KA: We've had a couple different events. Game On was probably one of our biggest ones that we did in unison with Microsoft Store in New York. Unity was a part of it, too. Like Ahmed said, it was basically an event that we put together to raise awareness not only for the lack of diversity in the industry, but also for the minorities who are in the industry doing great things. Because we feel like the main way to increase diversity is by representation. In our travels and stuff, and meeting a lot of people, we found a lot of minorities in the industry that are doing great things, but they just don't have the platform to show it. We wanted to show like, "Hey, we're out here, we're doing awesome things, we just need more of us." We felt like, in order to do that we had to have a bunch of people come together to then show the next minority who's in his room starting up a game that there's a space for him.
DBLTAP: You sort of already addressed this a little bit, but I'm curious: Do you feel like you have a responsibility to not only help other developers of color or marginalized developers, but also to be a model for them to follow? Does that weigh on you, or does it drive you?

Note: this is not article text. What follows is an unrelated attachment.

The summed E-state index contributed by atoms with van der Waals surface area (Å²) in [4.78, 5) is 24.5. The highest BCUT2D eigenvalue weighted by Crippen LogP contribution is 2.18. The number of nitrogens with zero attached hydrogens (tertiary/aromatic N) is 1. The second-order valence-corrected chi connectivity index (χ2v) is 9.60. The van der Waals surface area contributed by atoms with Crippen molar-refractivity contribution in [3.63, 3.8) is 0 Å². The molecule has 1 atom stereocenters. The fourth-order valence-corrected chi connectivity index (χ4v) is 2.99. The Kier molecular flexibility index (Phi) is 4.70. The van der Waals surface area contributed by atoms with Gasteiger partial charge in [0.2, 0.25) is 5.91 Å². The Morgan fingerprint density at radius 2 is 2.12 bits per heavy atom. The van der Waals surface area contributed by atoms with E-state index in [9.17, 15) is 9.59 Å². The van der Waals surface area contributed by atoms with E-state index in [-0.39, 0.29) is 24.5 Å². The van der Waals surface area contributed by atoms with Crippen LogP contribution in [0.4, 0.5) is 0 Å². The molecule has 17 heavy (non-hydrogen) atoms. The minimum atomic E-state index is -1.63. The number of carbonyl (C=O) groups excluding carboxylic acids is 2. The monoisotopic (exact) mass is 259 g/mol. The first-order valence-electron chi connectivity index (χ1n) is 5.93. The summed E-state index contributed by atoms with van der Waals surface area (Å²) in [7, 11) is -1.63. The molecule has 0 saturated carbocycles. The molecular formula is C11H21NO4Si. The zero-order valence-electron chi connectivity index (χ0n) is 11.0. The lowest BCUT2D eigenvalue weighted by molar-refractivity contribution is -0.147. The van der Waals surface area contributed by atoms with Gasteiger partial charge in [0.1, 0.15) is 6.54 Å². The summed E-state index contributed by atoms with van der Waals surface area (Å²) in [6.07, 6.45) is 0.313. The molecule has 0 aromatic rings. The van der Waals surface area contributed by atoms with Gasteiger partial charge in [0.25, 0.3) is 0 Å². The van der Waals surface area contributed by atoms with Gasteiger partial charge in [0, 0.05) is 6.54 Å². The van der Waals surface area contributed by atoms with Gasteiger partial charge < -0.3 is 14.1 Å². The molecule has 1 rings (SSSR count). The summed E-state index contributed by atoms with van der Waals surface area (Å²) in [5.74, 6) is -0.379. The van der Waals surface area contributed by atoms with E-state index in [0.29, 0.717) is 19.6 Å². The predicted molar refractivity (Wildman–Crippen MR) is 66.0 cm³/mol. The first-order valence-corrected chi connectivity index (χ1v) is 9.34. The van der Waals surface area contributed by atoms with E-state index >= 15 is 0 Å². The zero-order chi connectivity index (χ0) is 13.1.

KA: I think it's a driving thing. I think it's more like that's our potential. If we're not doing that we're not reaching our potential of what we're trying to do. And like I said, our potential is not just game development. We have a lot of stuff to accomplish there, but there are a lot of other avenues that we can move in to max out our potential. That's how we look at it, that's how it drives us.
AA: Yeah, we're motivated to do it. It's comforting. I find a lot of happiness when, every time we have an opportunity to do that, every time we're able to reach out. It's a good change of pace, too, when you're doing all this [development] work. I always find when we're able to use our platform for things like that it's probably some of my favorite parts just being what we are doing now.